If that is true, then all of the bullying and hostile behavior that has resulted in tragedy is just to blow off steam and they don't really mean it? Glad to know that. Maybe we ought to tell kids that so they understand that they are really just joking.

      Also, all of these individuals who attempt to present logical and coherent arguments while not being able to connect two dots together are really scientists and engineers? ummmmmm, ok.

      You have been trying to encourage me to leave this discussion for two days. Now, it could be that you are a real sweetheart and looking out for my well being or it could be because you know that I present some extremely good points (even if you don't agree) and it makes you uncomfortable.

      Insert winking emoticon here.

      November 28, 2011 at 8:19 pm |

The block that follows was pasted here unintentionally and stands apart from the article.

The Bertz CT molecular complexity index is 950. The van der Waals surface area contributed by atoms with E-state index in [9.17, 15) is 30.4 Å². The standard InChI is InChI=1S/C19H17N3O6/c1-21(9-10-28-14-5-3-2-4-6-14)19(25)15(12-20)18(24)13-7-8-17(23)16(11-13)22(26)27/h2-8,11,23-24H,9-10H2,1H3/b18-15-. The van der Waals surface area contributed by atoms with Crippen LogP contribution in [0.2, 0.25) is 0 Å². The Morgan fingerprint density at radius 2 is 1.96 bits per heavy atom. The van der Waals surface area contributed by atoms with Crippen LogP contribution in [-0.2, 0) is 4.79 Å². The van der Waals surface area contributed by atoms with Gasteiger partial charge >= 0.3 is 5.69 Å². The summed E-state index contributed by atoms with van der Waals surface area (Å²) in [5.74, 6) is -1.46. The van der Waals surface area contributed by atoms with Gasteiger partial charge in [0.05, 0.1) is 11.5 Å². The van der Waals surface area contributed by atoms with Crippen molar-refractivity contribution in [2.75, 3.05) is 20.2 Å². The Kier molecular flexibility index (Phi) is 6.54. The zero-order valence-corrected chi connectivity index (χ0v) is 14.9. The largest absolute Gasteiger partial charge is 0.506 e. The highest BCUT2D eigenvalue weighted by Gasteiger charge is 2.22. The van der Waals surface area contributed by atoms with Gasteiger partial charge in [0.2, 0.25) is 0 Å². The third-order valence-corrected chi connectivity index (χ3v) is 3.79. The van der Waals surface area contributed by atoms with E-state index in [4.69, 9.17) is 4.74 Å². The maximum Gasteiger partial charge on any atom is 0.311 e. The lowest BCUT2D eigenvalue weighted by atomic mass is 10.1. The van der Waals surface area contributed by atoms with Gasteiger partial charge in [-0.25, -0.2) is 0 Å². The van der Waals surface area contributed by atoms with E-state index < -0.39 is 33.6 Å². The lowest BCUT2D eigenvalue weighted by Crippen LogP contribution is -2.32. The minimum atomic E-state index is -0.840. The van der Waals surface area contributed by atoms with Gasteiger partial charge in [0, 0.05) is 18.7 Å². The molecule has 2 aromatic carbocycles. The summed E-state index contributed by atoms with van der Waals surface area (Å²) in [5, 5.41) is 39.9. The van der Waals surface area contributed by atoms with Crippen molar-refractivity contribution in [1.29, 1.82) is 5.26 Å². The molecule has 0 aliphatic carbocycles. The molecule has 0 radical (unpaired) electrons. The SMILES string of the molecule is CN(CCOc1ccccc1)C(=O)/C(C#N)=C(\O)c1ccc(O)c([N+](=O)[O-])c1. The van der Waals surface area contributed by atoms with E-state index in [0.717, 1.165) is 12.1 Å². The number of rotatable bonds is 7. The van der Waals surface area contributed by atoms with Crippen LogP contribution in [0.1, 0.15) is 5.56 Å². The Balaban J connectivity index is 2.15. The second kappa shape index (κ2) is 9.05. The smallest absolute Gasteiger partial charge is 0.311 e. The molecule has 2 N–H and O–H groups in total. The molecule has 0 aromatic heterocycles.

• Tom, Tom, the Piper's

      You can 'insert" your emoticon where the sun don't shine, for all I care, Ghera. You are a supercilious, sanctimonious, pretentious jerk and you expect everyone to behave according to the etiquette standards of a tea party? Get a clue, dear. This isn't a debate. It's a free-for-all. I don't care whether you go, stay, or commit harikiri, honey. Have at it.

      The fact is that you know nothing about those who post here. And guess what, genius? No one knows anything about you, either. For all anyone knows, you're a serial killer.

      Get it? This isn't a salon. If that's what you're expecting, go elsewhere. Or not. I don't give a rat's patootie.

      November 28, 2011 at 8:30 pm |
    • Tom, Tom, the Piper's